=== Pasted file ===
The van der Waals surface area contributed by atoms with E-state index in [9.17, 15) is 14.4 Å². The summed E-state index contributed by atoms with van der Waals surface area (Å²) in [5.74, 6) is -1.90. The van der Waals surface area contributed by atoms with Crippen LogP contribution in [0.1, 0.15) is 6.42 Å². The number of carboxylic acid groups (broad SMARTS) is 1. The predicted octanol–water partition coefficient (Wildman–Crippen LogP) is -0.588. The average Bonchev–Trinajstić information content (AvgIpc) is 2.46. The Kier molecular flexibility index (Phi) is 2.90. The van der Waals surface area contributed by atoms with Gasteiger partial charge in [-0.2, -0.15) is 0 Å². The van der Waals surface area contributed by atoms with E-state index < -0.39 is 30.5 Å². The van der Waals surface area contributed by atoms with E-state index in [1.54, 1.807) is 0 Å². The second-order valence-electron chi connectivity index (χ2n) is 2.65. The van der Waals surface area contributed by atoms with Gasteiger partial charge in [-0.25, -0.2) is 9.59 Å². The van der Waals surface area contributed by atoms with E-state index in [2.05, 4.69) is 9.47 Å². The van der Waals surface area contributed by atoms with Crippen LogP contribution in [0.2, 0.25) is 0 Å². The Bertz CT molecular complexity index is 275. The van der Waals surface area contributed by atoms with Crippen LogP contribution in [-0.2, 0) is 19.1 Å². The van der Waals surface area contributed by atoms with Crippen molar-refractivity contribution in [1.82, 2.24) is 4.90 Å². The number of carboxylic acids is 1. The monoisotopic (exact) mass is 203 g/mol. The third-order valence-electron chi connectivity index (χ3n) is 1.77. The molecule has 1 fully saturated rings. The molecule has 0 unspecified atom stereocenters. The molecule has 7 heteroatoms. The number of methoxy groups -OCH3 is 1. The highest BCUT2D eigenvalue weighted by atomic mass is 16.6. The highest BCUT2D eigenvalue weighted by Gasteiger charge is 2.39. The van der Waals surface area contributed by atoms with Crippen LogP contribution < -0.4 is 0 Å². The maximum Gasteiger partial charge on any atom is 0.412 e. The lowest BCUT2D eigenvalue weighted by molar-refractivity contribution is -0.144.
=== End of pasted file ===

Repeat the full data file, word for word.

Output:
The van der Waals surface area contributed by atoms with E-state index in [9.17, 15) is 14.4 Å². The summed E-state index contributed by atoms with van der Waals surface area (Å²) in [5.74, 6) is -1.90. The van der Waals surface area contributed by atoms with Crippen LogP contribution in [0.1, 0.15) is 6.42 Å². The number of carboxylic acid groups (broad SMARTS) is 1. The predicted octanol–water partition coefficient (Wildman–Crippen LogP) is -0.588. The average Bonchev–Trinajstić information content (AvgIpc) is 2.46. The Kier molecular flexibility index (Phi) is 2.90. The van der Waals surface area contributed by atoms with Gasteiger partial charge in [-0.2, -0.15) is 0 Å². The van der Waals surface area contributed by atoms with E-state index < -0.39 is 30.5 Å². The van der Waals surface area contributed by atoms with E-state index in [1.54, 1.807) is 0 Å². The second-order valence-electron chi connectivity index (χ2n) is 2.65. The van der Waals surface area contributed by atoms with Gasteiger partial charge in [-0.25, -0.2) is 9.59 Å². The van der Waals surface area contributed by atoms with E-state index in [2.05, 4.69) is 9.47 Å². The van der Waals surface area contributed by atoms with Crippen LogP contribution in [0.2, 0.25) is 0 Å². The Bertz CT molecular complexity index is 275. The van der Waals surface area contributed by atoms with Crippen LogP contribution in [-0.2, 0) is 19.1 Å². The van der Waals surface area contributed by atoms with Crippen molar-refractivity contribution in [1.82, 2.24) is 4.90 Å². The number of carboxylic acids is 1. The monoisotopic (exact) mass is 203 g/mol. The third-order valence-electron chi connectivity index (χ3n) is 1.77. The molecule has 1 fully saturated rings. The molecule has 0 unspecified atom stereocenters. The molecule has 7 heteroatoms. The number of methoxy groups -OCH3 is 1. The highest BCUT2D eigenvalue weighted by atomic mass is 16.6. The highest BCUT2D eigenvalue weighted by Gasteiger charge is 2.39. The van der Waals surface area contributed by atoms with Crippen LogP contribution < -0.4 is 0 Å². The maximum Gasteiger partial charge on any atom is 0.412 e. The lowest BCUT2D eigenvalue weighted by molar-refractivity contribution is -0.144.